Big 12 Championship Quarterfinals | Sprint Center | Kansas City, MO
Tip: 6:00 P.M. CT | TV: Big 12 Network (Affiliate list) | Internet: ESPN3
LRT Consecutive Game #253
Last night, the Texas Longhorns took the first and easiest step in their pursuit of an improbable Big 12 title, dispatching No. 10 seed TCU, 70-57. Texas must win the conference tournament to avoid missing the NCAA tournament for the first time in 15 years, which means that the young Horns have to put together four wins in four days. With the first victory under their belt, things now get much tougher for Rick Barnes’ inconsistent bunch.
Awaiting the Horns in the quarterfinals are the experienced Kansas State Wildcats, who beat the Horns by a combined 38 points in the team’s two meetings earlier this year. It has long been said that it’s tough to beat the same team three times in a season, but those prior results offer Texas fans little reason for optimism about tonight’s match-up. Even in the relatively-close 12-point loss to Kansas State in Austin, Texas was out of the game for the entire second half, and trailed by as many as 19 points.
Ken Pomeroy gives the Horns a 27% chance to win, predicting a six-point margin of victory for the ‘Cats. The Longhorns will have to overcome those odds and what will amount to a home crowd for KSU if they want to keep their NCAA dreams alive.
Meet the Wildcats
For an in-depth look at the Kansas State roster and the team’s style of play, check out LRT’s game preview from the first meeting between these two teams.
The first match-up
When Texas and Kansas State first faced off on January 30th, the game was quickly out of reach. The Longhorns had two leads in the first four minutes, but trailed 9-7 at the under-16 media timeout. Texas would never get any closer, falling victim to a brutal stretch of offensive inefficiency. For a span of more than 12 minutes in the first half, Texas managed only eight points, with all of them coming from Sheldon McClellan.
The Longhorns did manage to get some good looks early in the game, but could not make any buckets. With shots not falling, Texas only made things worse by constantly turning it over and giving up easy points to the Wildcats. On the night, Texas ended 27.5% of their possessions with a turnover and allowed KSU to score 33 points off of those miscues. In a lopsided 83-57 loss, those wasted possessions and free points were easily the difference in the game.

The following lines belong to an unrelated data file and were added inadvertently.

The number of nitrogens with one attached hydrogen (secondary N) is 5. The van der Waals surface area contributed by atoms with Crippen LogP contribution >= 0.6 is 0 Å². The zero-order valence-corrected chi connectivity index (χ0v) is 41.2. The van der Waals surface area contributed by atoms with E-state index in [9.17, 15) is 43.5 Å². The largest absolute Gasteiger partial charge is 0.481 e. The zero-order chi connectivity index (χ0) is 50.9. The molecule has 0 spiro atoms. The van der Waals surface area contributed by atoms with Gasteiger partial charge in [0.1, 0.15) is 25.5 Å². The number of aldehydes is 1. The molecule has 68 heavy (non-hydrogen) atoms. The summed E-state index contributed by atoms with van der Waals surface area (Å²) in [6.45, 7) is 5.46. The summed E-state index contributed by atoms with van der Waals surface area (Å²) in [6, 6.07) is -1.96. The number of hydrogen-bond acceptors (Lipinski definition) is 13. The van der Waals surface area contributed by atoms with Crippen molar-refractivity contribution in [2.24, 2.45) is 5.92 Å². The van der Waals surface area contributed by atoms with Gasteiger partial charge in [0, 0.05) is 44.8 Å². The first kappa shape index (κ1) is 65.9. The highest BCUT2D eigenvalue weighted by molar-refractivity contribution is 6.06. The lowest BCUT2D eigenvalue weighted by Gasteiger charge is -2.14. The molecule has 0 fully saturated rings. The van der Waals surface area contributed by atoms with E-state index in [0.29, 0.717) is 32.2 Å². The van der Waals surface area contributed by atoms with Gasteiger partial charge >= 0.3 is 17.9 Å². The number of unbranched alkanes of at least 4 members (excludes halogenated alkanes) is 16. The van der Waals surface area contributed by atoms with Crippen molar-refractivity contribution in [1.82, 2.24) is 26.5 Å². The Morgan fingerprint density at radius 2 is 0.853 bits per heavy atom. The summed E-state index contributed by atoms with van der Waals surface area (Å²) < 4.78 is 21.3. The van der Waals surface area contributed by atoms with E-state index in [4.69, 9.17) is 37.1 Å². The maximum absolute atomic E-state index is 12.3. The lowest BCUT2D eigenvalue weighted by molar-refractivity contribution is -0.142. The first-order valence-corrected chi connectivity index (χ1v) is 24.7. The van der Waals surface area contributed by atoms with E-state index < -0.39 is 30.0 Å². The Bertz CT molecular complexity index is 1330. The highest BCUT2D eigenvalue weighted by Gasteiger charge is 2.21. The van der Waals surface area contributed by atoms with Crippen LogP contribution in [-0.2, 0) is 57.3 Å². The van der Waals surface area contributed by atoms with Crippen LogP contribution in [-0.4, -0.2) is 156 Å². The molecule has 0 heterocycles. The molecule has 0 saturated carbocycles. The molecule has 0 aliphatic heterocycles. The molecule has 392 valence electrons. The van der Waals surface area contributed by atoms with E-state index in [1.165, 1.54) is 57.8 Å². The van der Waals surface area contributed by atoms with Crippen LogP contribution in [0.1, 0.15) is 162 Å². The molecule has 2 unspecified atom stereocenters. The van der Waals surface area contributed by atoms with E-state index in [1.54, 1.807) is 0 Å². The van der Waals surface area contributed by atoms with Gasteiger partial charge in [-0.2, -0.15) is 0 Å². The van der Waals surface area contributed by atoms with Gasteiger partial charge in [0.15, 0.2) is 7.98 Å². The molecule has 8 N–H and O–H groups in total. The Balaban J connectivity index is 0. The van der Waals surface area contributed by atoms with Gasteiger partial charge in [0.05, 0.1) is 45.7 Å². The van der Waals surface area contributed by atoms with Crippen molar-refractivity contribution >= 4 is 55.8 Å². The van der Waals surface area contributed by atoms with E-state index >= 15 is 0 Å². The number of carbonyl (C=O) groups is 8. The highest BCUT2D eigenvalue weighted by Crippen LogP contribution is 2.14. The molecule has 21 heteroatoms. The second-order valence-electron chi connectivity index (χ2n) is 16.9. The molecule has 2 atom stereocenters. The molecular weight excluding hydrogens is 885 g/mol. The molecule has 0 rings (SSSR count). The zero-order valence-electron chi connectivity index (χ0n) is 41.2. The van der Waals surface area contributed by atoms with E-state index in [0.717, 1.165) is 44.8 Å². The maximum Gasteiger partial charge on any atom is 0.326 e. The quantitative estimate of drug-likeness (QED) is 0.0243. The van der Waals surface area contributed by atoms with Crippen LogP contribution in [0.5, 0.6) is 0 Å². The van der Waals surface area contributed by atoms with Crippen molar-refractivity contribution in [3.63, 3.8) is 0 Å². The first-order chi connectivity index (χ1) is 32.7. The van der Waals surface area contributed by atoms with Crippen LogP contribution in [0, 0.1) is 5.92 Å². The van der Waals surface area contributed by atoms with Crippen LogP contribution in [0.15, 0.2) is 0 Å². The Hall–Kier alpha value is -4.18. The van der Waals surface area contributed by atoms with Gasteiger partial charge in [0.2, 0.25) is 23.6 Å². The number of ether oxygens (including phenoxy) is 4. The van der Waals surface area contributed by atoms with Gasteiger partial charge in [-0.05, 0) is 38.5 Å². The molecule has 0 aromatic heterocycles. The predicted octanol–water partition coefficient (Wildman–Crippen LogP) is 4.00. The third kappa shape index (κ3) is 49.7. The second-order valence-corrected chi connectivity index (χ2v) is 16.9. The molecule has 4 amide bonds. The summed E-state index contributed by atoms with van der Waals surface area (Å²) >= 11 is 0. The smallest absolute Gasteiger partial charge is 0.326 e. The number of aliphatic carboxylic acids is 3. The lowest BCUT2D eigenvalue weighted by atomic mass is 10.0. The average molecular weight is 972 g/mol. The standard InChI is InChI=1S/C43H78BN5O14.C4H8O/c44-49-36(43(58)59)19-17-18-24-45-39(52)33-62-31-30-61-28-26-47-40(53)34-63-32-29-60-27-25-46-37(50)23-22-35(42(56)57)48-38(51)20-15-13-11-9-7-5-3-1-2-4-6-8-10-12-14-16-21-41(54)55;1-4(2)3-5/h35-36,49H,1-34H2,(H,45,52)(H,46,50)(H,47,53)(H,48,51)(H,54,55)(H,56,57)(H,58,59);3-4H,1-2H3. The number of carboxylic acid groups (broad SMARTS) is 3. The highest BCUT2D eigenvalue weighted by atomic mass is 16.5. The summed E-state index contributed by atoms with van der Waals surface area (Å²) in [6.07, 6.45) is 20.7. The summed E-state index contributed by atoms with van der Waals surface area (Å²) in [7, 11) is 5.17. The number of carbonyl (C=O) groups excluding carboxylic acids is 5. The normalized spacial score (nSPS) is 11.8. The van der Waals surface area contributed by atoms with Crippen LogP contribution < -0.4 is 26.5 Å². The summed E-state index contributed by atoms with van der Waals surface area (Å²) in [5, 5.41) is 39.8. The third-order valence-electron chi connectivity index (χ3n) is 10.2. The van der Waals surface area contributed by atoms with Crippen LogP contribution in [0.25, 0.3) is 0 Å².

Most troubling for Texas fans is that this beatdown came with Rodney McGruder limited due to foul trouble and Will Spradling (No. 55) playing with a broken nose he suffered in the first half. With those two only chipping in 12 points, it was Texas-born big man Thomas Gipson (No. 42) who dominated the game, scoring 17 points and grabbing seven boards in only 21 minutes on the court.
Even with Myck Kabongo back in the lineup, things did not get much better for Texas when they hosted Kansas State on February 23rd. The Longhorns failed to challenge the Kansas State shooters all afternoon, allowing the Wildcats to knock down 50% of their 18 three-point attempts.
Texas still managed to find itself down just three points late in the first half, but a disastrous exchange shoved the momentum to the Kansas State sideline before the teams headed to the locker room. With 22 seconds left, it appeared the Wildcats would hold for the last shot. Instead, Javan Felix fouled Angel Rodriguez (No. 13), who knocked down a pair of free throws. Kabongo then turned it over with just two seconds left in the half, and the Wildcats raced down the court for a three from Shane Southwell (No. 1) just before the horn.